The US Supreme Court in April agreed to resolve a conflict stemming from a case involving whether a state can constitutionally tax a trust when a trust beneficiary resided within the state, but did not receive any income from the trust. In the case of North Carolina Department of Revenue v. Kimberly Rice Kaestner, the North Carolina Supreme Court ruled for the beneficiary in that case, finding that the North Carolina state-level tax on the New York-based trust was unconstitutional because it violated the due process clause of the U.S. constitution.
Currently, 11 states tax trusts based on the residency of trust beneficiaries—although nearly all states tax trust income once the beneficiary actually receives that income. Courts in various states have disagreed over whether the residency-based tax is constitutional.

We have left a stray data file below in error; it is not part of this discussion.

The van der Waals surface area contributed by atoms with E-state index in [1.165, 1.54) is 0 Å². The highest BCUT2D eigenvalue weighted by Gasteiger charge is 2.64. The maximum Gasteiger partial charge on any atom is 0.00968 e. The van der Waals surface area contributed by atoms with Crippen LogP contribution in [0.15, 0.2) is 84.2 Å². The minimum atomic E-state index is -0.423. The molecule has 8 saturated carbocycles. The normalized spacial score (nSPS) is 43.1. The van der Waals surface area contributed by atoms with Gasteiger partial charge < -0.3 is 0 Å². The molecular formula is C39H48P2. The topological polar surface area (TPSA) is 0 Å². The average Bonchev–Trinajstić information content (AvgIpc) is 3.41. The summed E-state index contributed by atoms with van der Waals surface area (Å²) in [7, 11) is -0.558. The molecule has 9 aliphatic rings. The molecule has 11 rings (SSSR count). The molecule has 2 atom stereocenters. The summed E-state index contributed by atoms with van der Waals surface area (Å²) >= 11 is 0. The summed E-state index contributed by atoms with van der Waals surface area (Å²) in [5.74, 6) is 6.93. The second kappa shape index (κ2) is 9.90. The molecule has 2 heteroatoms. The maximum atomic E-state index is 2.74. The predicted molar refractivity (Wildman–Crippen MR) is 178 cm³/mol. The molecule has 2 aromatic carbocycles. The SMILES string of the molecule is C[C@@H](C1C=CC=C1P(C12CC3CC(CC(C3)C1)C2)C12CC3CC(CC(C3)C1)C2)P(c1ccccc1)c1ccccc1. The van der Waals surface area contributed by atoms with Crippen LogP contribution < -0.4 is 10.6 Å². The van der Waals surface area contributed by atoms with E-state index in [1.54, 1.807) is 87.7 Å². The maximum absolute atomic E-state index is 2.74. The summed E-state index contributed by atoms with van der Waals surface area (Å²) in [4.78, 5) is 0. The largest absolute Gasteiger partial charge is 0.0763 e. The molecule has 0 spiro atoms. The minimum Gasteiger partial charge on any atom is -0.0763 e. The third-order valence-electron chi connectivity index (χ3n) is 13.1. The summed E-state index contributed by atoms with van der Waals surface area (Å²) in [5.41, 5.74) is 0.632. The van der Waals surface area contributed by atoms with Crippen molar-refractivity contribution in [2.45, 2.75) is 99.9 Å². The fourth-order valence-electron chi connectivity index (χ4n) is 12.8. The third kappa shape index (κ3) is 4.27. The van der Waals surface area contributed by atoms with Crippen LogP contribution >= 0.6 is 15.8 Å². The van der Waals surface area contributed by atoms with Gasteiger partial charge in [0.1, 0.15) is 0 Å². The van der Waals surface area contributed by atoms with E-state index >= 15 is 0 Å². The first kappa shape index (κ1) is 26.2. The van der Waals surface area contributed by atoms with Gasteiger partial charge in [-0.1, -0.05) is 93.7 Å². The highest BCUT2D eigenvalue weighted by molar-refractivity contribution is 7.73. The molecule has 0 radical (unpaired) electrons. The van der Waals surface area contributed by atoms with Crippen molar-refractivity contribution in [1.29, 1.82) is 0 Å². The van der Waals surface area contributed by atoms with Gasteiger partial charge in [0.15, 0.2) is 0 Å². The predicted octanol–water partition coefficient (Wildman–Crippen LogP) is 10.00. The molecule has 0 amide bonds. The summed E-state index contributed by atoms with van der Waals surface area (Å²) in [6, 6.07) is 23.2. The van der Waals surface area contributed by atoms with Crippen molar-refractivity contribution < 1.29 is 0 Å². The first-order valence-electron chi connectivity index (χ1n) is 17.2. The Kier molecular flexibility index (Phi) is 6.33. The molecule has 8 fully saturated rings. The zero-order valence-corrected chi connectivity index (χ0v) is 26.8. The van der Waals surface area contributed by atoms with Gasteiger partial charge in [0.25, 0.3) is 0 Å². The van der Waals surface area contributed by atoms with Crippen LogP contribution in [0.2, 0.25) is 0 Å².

We asked Professors Robert Bloink and William Byrnes, who write for ALM’s Tax Facts and hold opposing political views, to share their opinions as to whether the US Supreme Court should affirm the state court decision, and the potential implications of the Court’s final decision.
Below is a summary of the debate that ensued between the two professors:
Byrnes: The North Carolina Supreme Court was absolutely right on this one—the location of a trust is what should determine when a state can tax the trust. It would be an entirely different story if the beneficiary who lived in North Carolina had actually received some trust income from the trust, which was formed in New York. That trust income clearly would have been subject to state-level income taxes, but at the trust level itself? No.
Bloink: Overturning North Carolina’s law would be the right move in this case, and to do otherwise would create yet another option to allow the super-rich to avoid taxes. Trusts serve any number of completely valid purposes, but shouldn’t serve as tax shelters for the wealthy. So long as a trust has strong contacts to the state itself, the state should be able to tax those funds.